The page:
Thursday, December 27, 2012
Korg Poly-61 "The breakthrough in polyphonic synthesizers" two-page full colour advertisement from the February 1983 issue of Keyboard Magazine.
After posting the lovely Mono/Poly & Polysix brochure last Monday, I started reintroducing myself to Korg's synthesizer family.
Looking back at my gaps in the Korg advertising timeline for Korg, I realized that up until this advertisement, Korg had frequently acquired the back-inside cover spot in Keyboard Magazine (among other placements), but only once had taken up residence on the front-inside cover back in June 1982 with a three-page foldout that included this Mono/Poly ad and a two-page "We put it all together" family ad.
The Korg Poly-61 ad campaign would change all that, and put Korg in that front inside-cover position for the foreseeable future, later placing there many of their notable introductory ads including the Poly-800 and Wavestation.
This two-page introductory advertisement for the Poly-61 appeared consistently from February to July 1983 until a one-page version took over in August for the rest of the year, running all the way to January 1984 when it was replaced by that Poly-800 ad I mentioned above. That's a year-long run - not too shabby.
The two-page version, gorgeous as it is, doesn't stand the test of time too well. The first half of the ad stays bright because of the paper used for the cover of the magazine, but the second half of the ad appears on normal magazine paper, which tends to fade a lot faster over time. The result is an ad that looks distinctly different between the two halves.
A two-pager that is not a centerfold can also be a lot more of a pain in the @ss to scan because it never lies flat enough for the scan. Unless you take the magazine apart to scan the two pages totally separately (um... no...) the middle crease is going to get a little blurry. Boo!
According to sources like Wikipedia, the Poly-61 was the "digitally controlled successor" to the Poly-6 (see ad to the right --> ) although some may argue that "successor" may be a bit of a stretch. You see, the Poly-61 has the distinction of being the first Korg synthesizer to use a push-button interface, and that kinda changes the game when it comes to parameter adjustments.
Now, don't get me wrong, I love cool new technology as much as the next geek, but I will always miss the multitude of analogue knobs and switches that allowed a synthesist to quickly and easily change all the different synth parameters such as Envelope Generator Attack or VCF Resonance.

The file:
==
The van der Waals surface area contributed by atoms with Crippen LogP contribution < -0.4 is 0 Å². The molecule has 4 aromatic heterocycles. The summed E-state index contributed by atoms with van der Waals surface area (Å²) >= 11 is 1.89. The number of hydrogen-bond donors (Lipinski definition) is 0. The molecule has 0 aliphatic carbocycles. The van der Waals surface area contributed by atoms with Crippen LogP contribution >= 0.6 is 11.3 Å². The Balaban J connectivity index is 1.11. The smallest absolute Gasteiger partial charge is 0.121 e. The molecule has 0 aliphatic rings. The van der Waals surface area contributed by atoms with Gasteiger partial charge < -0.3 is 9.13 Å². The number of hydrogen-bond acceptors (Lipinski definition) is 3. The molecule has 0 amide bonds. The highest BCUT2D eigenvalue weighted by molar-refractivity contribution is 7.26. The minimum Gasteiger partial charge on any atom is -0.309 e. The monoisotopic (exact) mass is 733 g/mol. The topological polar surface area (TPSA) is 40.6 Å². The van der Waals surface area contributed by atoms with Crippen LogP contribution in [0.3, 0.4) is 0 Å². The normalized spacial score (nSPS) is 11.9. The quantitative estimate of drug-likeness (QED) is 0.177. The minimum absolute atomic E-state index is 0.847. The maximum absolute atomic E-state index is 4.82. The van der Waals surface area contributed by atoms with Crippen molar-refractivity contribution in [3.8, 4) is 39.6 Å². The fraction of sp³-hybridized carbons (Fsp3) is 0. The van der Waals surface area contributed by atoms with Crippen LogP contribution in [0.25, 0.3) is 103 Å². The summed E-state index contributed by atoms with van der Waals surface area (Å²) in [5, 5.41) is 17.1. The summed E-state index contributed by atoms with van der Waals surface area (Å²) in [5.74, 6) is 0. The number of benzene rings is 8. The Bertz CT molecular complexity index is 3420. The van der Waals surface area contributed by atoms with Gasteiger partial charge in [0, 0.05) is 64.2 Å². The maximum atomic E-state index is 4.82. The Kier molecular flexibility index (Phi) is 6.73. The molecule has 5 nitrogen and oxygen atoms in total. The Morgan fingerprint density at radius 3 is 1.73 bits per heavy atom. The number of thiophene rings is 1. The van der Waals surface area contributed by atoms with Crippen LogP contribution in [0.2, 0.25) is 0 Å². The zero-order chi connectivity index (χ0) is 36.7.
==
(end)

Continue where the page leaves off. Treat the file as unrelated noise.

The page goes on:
Need an example? Say you are on stage trying to impress the cool chick in the short skirt by quickly making your Poly-61 scream with resonance. But now you can't just instinctively reach for the resonance knob and twist. No. Now you have to look down at the front panel, hit the "parameter" button, then punch in the two-digit program number for VCF resonance, then hit the up value button two or three times to turn the resonance up. Sure, not having a dial or switch for each parameter cleans up that front panel nicely, but to many, this was NOT an innovative move forward. And it was definitely not helping the synth guy get laid. In fact, I will put forward the theory that this may have actually helped the drummer.
To make matters worse, many of the parameters of the Poly-61 were programmed with limited resolution. VCF resonance only had eight steps (0-7), EG attack,decay, sustain and release parameters only had 16 steps (0-15). Now compare this to the apparent 256 steps of the Polysix. Again, not exactly seen as a step forward by many.
And to put icing on the cake, apparently the engineers removed the analog effects board that was available on the Polysix. That just blows.
But all is not lost - the Poly-61 does contain a few upgrades. For example, the beast has two oscillators compared to the Polysix's one. And twice the patch memory at 64. And personally, I really liked that Korg decided to replace the pitch and modulation wheels with their lovely joystick controller. I love that thing - the only problem being that it was only a matter of time before one of your friends broke it off while transporting it to the next recording session or stage gig.
And last but not least, when MIDI reared its ugly head, Korg man-up'd pretty quickly to slap it in to the Poly-61M.
I had a broken Poly-61 dropped off at my place when a friend dumped a bunch of synths before moving out of province last year or so. Maybe I'll dig it up and get it repaired one day. Maybe. Need to do more research first.
I'm not convince yet.